• If possible use RHCM, so part fills without any stress and change to cooling quickly. You may be able to use 20 bar pressurized water heated to say 180C for heating cycle followed by cooling with 12C chilled water.
  • Must have zoned cooling for each thickness variation-have unique temperature so that each plastic part of molding is having identical part thickness average temperature at end of cooling. Since part shrinkage is proportional to part thickness average temperature, equal average temperature means equal shrinkage and once differential shrinkage is eliminated part will be very flat, believe me, it works.
  • Getting into further detail, you may need a small differential between cavity and core as heat transfer to cavity decreases as air-gap develops. Lower cavity temperature by 5-15 C is necessary. For this study you need to see parabola of temperature through thickness (even Mouldflow has a feature for this graph).
You can try to improve the cooling method using two cooling supply to the injection mold, 1st of supply chilled water into the mold cavity plate, this is to make sure the injection mold temperature are meet the injection processing request, 2nd of cooling is use normal water (the water from cooling tower) supply to the injection mold base so the mold surface temperature will be much more close to the open air temperature will help you to reduce the mold sweating issue. And make sure your injection mold is maintain properly by the schedule, any dirty or rusty will cause to block the air release line in the injection mold, when injection speed build up will cause to air trapping and burn the surface sometime looks like moisture.

Basic facts already outlined well. Multi-cavity molding of PET preforms typically involves huge quantities of cold water (600 liters per minute not unheard of) and extreme turbulence are needed to give the low levels of crystallinity and clarity. Local A/C enclosures are certainly used in environments where condensation would otherwise be a problem.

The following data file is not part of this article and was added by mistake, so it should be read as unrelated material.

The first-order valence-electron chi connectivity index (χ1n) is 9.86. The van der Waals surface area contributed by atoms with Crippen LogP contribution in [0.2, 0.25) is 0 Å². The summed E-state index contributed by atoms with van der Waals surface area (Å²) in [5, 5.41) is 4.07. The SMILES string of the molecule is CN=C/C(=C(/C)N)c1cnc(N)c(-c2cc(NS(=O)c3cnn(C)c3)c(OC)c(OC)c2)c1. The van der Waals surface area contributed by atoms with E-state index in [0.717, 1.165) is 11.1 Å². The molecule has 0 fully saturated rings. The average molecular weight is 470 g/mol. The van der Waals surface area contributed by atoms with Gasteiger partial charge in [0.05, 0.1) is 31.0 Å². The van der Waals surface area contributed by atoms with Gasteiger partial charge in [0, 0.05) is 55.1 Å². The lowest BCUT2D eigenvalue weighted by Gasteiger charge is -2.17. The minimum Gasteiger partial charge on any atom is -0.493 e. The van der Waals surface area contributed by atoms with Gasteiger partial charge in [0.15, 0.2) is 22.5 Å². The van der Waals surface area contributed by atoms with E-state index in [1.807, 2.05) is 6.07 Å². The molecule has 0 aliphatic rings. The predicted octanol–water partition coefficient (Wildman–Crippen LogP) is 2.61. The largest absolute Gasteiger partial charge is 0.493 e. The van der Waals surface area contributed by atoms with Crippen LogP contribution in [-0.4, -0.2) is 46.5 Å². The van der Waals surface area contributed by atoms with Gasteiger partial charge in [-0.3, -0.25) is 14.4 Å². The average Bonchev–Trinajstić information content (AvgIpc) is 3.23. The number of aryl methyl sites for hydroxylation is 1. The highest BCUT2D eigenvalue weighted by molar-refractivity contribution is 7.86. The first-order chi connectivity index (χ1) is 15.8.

For a good mold flow analysis you must manually select and calculate as follow:
Runner geometry, the ideal runner cross section is circular as this ensures favorable melt flow and cooling.
Runner dimensions, the diameter of a runner highly depends on its length in addition to the part volume, part flow length, machine capacity, and gate size. Generally they must never be smaller than the largest wall thickness of the plastic parts and usually lie within the range 3 mm to 15 mm.

Initially runner diameters can be calculated with the this formula
D= w^1/2 x L^1/4/3.7
D= runner Diameter (mm),
W= part weight (g),
L= runner length (mm).
If the material has glass fiber and carbon fiber reinforced LNP, composites. The cold runner sizes have to be 30% to 60 % larger than a runner for an unfilled material. An alternative way for determining the runner dimensions is Reverse Engineering.
We perform a complete mold flow analysis on every new injection mold we build. The moldflow software today is very accurate at predicting potential injection molding problems and bring benefits. By optimizing the cooling circuitry valuable cycle time can be reduced. Warpage data can be used to play critical features steel safe or modify the part model by adding windage. Injection molders and mold makers who neglect this important step are losing a lot of potential profit in lost time and wasted material.
Mold flow analysis